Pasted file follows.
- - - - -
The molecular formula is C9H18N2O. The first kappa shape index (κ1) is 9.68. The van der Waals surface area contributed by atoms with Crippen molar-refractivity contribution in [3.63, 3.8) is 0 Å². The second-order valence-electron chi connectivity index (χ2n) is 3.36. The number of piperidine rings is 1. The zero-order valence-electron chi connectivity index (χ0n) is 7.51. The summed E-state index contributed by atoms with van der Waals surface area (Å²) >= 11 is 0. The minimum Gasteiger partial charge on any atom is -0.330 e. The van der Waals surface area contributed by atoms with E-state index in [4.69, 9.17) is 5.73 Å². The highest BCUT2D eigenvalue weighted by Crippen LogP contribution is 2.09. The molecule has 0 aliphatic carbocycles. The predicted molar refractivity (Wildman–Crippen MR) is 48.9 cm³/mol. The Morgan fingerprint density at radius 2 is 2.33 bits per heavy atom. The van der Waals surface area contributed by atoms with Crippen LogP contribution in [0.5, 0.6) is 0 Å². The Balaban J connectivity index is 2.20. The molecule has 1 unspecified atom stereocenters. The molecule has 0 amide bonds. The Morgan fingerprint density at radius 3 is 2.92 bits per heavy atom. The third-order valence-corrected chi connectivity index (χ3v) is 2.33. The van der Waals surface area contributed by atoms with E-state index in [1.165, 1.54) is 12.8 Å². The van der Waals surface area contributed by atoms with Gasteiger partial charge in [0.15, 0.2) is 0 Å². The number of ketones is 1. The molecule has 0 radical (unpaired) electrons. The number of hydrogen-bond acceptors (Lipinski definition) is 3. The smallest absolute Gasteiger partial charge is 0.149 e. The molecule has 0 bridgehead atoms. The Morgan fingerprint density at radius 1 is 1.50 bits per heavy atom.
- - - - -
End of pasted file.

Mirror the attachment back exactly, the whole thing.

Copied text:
The molecular formula is C9H18N2O. The first kappa shape index (κ1) is 9.68. The van der Waals surface area contributed by atoms with Crippen molar-refractivity contribution in [3.63, 3.8) is 0 Å². The second-order valence-electron chi connectivity index (χ2n) is 3.36. The number of piperidine rings is 1. The zero-order valence-electron chi connectivity index (χ0n) is 7.51. The summed E-state index contributed by atoms with van der Waals surface area (Å²) >= 11 is 0. The minimum Gasteiger partial charge on any atom is -0.330 e. The van der Waals surface area contributed by atoms with E-state index in [4.69, 9.17) is 5.73 Å². The highest BCUT2D eigenvalue weighted by Crippen LogP contribution is 2.09. The molecule has 0 aliphatic carbocycles. The predicted molar refractivity (Wildman–Crippen MR) is 48.9 cm³/mol. The Morgan fingerprint density at radius 2 is 2.33 bits per heavy atom. The van der Waals surface area contributed by atoms with Crippen LogP contribution in [0.5, 0.6) is 0 Å². The Balaban J connectivity index is 2.20. The molecule has 1 unspecified atom stereocenters. The molecule has 0 amide bonds. The Morgan fingerprint density at radius 3 is 2.92 bits per heavy atom. The third-order valence-corrected chi connectivity index (χ3v) is 2.33. The van der Waals surface area contributed by atoms with E-state index in [1.165, 1.54) is 12.8 Å². The van der Waals surface area contributed by atoms with Gasteiger partial charge in [0.15, 0.2) is 0 Å². The number of ketones is 1. The molecule has 0 radical (unpaired) electrons. The number of hydrogen-bond acceptors (Lipinski definition) is 3. The smallest absolute Gasteiger partial charge is 0.149 e. The molecule has 0 bridgehead atoms. The Morgan fingerprint density at radius 1 is 1.50 bits per heavy atom.